Have you ever sat down with someone wiser than you and just picked their brain? If you never have, can I encourage you to do so ASAP? Shoot a text to that older (or just wiser) woman you admire and set up a coffee date. That’s one of the best ways to learn wisdom.
But I’ll warn you, sometimes wisdom isn’t what you want to hear. As an overconfident twenty-something, I often find the words of my mentors and older sisters in the faith to be difficult to hear. I want to be told that I’m amazing, not that I have a pride problem, that I should make a different financial decision, or that the problem in a relationship is me.
But after long reflection—or after making a foolish decision that I regret—I often find those difficult words to be wiser than I realized.
That’s the thing about wisdom. It’s not just a bowl of ice cream to gulp down, though it is sweet to the taste (Ps. 119:103)! It’s meat that has to be chewed on and digested and made a part of you. It’s practical, but it takes work. It takes asking questions. It takes studying the Word of God, and sometimes, it takes reading insightful books by wise authors and considering what they say.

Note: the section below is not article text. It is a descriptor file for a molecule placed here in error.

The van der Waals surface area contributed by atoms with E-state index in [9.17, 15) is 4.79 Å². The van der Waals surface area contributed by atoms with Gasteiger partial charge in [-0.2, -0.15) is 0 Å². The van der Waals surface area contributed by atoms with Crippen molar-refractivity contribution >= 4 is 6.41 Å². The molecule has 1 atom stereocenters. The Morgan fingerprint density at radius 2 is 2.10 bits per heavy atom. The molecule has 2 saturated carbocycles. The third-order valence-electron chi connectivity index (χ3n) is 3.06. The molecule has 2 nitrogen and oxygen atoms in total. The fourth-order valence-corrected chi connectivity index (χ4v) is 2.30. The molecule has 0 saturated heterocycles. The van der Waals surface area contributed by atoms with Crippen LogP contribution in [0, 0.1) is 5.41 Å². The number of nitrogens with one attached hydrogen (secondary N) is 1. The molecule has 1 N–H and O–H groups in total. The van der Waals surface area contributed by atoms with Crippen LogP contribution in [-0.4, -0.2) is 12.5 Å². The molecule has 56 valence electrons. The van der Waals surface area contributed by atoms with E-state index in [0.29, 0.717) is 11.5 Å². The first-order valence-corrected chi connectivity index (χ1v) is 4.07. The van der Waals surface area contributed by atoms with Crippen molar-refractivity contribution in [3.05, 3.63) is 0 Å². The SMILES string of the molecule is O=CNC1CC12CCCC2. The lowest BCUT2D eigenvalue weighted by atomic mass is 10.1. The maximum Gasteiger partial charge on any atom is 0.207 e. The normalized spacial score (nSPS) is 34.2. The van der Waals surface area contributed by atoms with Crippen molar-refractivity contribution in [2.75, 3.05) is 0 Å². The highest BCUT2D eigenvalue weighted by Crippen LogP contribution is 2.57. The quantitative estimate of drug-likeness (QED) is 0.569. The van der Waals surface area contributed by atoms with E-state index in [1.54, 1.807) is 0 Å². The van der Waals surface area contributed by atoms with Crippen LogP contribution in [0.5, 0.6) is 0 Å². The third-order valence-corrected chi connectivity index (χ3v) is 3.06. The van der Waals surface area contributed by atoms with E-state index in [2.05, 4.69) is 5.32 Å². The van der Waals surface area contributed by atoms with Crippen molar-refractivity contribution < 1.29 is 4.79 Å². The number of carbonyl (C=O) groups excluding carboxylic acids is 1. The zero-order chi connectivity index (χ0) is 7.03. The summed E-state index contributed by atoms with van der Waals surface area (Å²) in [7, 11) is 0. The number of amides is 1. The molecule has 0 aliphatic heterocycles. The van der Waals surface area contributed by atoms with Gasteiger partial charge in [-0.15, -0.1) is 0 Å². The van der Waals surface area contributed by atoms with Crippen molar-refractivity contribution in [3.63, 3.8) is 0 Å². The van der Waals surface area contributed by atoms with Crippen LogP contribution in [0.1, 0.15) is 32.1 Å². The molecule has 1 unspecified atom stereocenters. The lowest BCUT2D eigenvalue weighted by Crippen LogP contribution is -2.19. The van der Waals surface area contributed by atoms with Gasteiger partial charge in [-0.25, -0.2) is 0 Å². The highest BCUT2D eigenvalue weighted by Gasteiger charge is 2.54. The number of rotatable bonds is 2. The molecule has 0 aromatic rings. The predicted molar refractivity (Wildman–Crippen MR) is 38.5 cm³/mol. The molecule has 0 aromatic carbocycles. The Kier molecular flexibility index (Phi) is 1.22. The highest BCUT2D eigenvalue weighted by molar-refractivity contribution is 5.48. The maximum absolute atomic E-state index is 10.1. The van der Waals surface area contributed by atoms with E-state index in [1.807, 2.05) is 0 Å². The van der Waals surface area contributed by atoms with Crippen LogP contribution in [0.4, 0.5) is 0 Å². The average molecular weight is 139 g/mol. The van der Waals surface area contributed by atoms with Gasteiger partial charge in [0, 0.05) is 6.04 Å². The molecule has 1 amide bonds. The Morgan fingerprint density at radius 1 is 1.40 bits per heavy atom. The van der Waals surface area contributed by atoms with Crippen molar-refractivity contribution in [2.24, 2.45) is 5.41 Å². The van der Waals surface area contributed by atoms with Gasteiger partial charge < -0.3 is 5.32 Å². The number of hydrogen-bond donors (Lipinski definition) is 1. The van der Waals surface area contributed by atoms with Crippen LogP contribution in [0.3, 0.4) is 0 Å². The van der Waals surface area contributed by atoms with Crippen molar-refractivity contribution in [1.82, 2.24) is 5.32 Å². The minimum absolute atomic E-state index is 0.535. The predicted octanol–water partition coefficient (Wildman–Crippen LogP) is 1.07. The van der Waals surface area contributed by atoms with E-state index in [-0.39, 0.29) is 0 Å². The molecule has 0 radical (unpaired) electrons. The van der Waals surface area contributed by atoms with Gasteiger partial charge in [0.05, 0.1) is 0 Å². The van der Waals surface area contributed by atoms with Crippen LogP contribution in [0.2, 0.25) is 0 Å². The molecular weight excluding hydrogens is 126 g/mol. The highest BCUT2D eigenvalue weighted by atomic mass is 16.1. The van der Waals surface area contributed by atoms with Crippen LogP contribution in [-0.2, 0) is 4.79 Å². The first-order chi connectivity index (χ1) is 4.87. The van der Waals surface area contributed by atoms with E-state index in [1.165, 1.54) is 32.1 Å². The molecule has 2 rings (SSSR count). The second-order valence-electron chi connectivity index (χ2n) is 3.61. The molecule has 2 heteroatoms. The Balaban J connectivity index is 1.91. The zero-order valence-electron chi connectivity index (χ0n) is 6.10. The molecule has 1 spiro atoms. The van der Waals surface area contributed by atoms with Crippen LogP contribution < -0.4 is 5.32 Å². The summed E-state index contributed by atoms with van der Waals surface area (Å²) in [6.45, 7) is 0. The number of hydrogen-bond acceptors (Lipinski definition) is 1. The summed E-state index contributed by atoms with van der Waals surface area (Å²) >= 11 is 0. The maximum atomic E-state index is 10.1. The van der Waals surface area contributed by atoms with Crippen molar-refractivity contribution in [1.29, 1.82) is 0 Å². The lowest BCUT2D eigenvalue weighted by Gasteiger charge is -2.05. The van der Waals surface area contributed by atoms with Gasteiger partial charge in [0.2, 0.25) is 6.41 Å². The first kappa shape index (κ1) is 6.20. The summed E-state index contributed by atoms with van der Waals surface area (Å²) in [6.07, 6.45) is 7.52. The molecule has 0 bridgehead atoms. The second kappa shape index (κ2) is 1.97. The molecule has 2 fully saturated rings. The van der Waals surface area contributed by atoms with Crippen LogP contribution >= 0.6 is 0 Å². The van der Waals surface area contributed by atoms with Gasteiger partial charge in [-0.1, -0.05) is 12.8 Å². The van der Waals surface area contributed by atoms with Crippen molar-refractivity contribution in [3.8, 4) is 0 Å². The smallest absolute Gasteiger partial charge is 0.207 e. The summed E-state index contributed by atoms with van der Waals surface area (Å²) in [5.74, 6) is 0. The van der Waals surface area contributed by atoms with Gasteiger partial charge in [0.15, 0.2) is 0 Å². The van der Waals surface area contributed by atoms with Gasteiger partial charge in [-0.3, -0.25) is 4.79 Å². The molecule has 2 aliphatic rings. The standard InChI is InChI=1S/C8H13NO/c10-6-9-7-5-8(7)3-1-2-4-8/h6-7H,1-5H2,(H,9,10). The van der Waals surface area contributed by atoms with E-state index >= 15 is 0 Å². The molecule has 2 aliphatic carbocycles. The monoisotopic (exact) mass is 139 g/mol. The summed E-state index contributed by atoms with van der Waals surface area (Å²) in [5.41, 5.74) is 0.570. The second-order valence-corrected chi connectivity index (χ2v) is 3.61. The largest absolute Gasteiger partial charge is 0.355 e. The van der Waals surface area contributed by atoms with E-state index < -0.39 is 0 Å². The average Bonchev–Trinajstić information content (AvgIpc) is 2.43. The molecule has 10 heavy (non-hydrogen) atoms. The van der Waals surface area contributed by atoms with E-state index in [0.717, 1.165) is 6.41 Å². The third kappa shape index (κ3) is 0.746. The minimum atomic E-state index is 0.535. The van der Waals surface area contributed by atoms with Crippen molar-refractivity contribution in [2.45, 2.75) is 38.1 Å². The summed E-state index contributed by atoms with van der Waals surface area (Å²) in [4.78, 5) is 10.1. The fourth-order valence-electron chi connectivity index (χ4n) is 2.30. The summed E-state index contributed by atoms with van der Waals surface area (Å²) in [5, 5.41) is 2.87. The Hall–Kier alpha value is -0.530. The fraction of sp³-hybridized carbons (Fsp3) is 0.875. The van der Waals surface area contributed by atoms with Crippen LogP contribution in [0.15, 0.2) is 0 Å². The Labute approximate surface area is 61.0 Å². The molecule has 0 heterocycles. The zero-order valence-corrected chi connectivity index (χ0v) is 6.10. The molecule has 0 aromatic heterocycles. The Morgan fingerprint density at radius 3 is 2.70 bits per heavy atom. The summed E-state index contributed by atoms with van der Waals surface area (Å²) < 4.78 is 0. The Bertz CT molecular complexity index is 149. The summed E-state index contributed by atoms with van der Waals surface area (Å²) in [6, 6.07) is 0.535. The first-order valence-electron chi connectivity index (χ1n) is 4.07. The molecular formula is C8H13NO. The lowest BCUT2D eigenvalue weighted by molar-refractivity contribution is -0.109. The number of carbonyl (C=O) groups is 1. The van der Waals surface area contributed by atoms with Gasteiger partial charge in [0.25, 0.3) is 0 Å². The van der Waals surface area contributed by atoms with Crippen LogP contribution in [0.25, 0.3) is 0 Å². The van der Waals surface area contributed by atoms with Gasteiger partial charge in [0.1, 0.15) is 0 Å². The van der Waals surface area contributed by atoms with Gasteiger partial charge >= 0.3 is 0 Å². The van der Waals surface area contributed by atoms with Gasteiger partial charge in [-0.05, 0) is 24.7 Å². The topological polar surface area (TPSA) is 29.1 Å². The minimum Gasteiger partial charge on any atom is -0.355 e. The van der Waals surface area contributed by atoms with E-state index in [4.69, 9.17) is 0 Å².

For me (and I hope for you!), one of those books is The Little Red Book of Wisdom by Mark DeMoss. (Isn’t that a great title? And yes, if the name sounds familiar, Mark is Nancy DeMoss Wolgemuth’s brother!)
I wouldn’t want to spoil your hunt for wisdom by giving you everything worth considering in this pocket-sized volume, but here are five tidbits to whet your whistle:
- “Under-promise, over-deliver. . . . Understatement is self-restraint, and self-restraint is hardly a sign of weakness. On the contrary, widely used, few things carry more power.” (pp. 25, 29)
- “Successful people, no matter how busy, seem to make time to write letters.” (p. 46)
- “The advice to shut up and listen contradicts the human desire to be noticed or known, but not every good thing is easy.” (p. 134)
- “Integrity is not what we do when it serves us. It is who we are in the dark and how we treat people when it makes no difference to us.” (p. 111)
- “What lies behind us is gone and consequences are inevitable but God is in the business of redemption, and we can still give him the years we have.” (p. 147)
Either way, whether you call that older woman you thought of earlier, or buy a copy of the book, or read a chapter in Proverbs each day (another of Mark DeMoss’s wise recommendations), act on this truth:
The beginning of wisdom is this: Get wisdom, and whatever you get, get insight. (Prov. 4:7)